You will be redirected to the page you want to view in  seconds.

Navy stresses intervention to stop sex assaults

Dec. 20, 2012 - 09:29AM   |   Last Updated: Dec. 20, 2012 - 09:29AM  |  
The Navy is showing a 40-minute video called "Take the Helm" as part of its sexual-assault prevention training for E-6 sailors and below.
The Navy is showing a 40-minute video called "Take the Helm" as part of its sexual-assault prevention training for E-6 sailors and below. (Navy)
  • Filed Under

DAM NECK, Va. There's a new movie coming to a command near you and if you're E-6 or below, you're required to see it.

  • Please enable JavaScript for your browser in order to use
Want to read more?
Current Subscribers
Access to Navy Times Prime is free for current Navy Times subscribers.
Log in
Haven't registered online?
Activate Account
New Subscribers
Start your subscription to Navy Times Prime for as little as 59¢ a week!

DAM NECK, Va. There's a new movie coming to a command near you and if you're E-6 or below, you're required to see it.

But before you start to groan about yet another military training class, you might just like this one.

It's called "Take the Helm," and it's 40 minutes long. It's also the centerpiece of the Navy's new Sexual Assault Prevention and Response Fleet, or SAPR-F, training.

There won't be a test, but the Navy's leadership hopes you'll talk about it.

"This is designed to be a two-way conversation with our sailors," said Capt. John Newcomer, commanding officer of the Navy's Center for Personal and Professional Development Command.

"It's a discussion that we hope will instill in our sailors trust and confidence that their command will act appropriately when presented with a sexual-assault report."

The scenario takes place on a fictitious destroyer the Rupert Wheeling but could happen, and probably has happened, at any command in the Navy. It was filmed on a real Navy destroyer with actors in the main roles and sailors serving as extras.

In the film's plot, a new female junior petty officer checks into her first sea command and a male first class takes an undue interest in her. Though their shipmates see problems, and peers and leaders try to step in, the situation deteriorates and tears apart friendships and work relationships. The plot has enough holes in it to prompt discussion in the class, which officials are hoping for.

The video begins and ends with Chief of Naval Operations Adm. Jon Greenert and Master Chief Petty Officer of the Navy (AW/NAC) Mike Stevens discussing how serious sexual assault is, that it is a crime that can fracture commands. Each encourages sailors to get involved to prevent it.

The overarching theme of the training is bystander intervention: In other words, to get sailors to act when they see sexual harassment at their command. If sailors trust their commands to do the right thing, Newcomer said, they're more likely to intervene with their shipmates.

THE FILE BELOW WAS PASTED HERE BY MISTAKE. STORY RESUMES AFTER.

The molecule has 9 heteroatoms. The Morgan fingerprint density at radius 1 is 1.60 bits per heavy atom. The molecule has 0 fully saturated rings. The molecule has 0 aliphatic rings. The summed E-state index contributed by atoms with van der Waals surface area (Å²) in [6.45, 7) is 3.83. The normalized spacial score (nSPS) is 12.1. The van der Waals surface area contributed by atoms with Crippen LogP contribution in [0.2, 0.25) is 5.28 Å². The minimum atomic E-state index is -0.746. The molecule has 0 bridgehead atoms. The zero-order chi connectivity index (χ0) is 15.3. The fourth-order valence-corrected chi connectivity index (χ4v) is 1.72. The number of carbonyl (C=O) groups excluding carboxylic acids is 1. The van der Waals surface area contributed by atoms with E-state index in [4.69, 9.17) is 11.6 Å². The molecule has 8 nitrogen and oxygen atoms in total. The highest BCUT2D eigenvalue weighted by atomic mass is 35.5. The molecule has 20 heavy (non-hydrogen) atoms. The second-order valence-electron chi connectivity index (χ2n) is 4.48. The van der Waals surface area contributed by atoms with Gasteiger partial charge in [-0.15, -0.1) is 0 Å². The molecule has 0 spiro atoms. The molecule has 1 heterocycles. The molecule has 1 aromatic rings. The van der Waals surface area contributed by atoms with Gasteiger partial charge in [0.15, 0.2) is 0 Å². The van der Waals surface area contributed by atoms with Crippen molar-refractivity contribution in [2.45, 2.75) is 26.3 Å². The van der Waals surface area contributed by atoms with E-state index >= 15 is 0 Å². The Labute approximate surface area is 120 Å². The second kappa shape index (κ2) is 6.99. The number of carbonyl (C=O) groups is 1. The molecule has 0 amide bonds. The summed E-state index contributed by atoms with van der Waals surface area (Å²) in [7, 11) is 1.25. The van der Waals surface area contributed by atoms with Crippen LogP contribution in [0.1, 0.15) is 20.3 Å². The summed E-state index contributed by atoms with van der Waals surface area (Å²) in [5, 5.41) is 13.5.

That's why, Newcomer said, the class is required to be given by an officer and chief team. The officer must be either an O-3 or 0-4 and the chief can be either an E-7 or E-8, but can't have more than 15 years of service.

"We are encouraging COs to pick their most dynamic people to lead this training," said Cmdr. Stuart Rivers. "The paygrade requirement is there to ensure these facilitators are closer in age to the E-6 and below they're interacting with but the key is that they be dynamic enough to be able to connect with their sailors and get them to speak openly and freely about this difficult subject matter."

The Navy reported 496 alleged incidents of sexual assault in fiscal 2012, which ended Sept. 30. Of those, 397 were "blue on blue" cases involving only Navy personnel. More than half of all the reports involved alcohol.

Officials suggest that class sizes be limited to the department, division or work center levels with no more than 20 to 30 sailors to better foster communication.

As detailed in">NAVADMIN 336/12 released Nov. 14, everyone in the Navy, E-6 and below, must complete the training by March 31. Officials had originally hoped to have the training developed and delivered by Dec. 31, but there were delays in getting the content and instructors out to the fleet to train the command teams.

Answers by RallyPoint

Join trending discussions in the military's #1 professional community. See what members like yourself have to say from across the DoD.

More In News

Start your day with a roundup of top defense news.

VA Home Loan

Search By:

Product Options:
Zip Code:

News for your in-box

Sign up now for free Military Times E-Reports. Choose from Money and Education. Subscribers: log in for premium e-newsletters.

This Week's Navy Times

This Week's Navy Times

Go mustang
LDO and warrant careers offer more authority, a pay hike and big retirement payout

Subscribe for Print or Digital delivery today!

MilitaryTimes Green Trusted Classifieds Looking to buy, sell and connect on Military Times?
Browse expanded listings across hundreds of military installations.
Faces of valorHonoring those who fought and died in Operations Iraqi Freedom and Enduring Freedom.
hall of valorThe Hall of Valor is a searchable database of valor award citations collected by Doug Sterner, a Vietnam veteran and Military Times contributing editor, and by Military Times staff.

All you need to know about your military benefits.

Benefits handbook

Guard & Reserve All you need to know about the Guard & Reserve.

guard and reserve handbook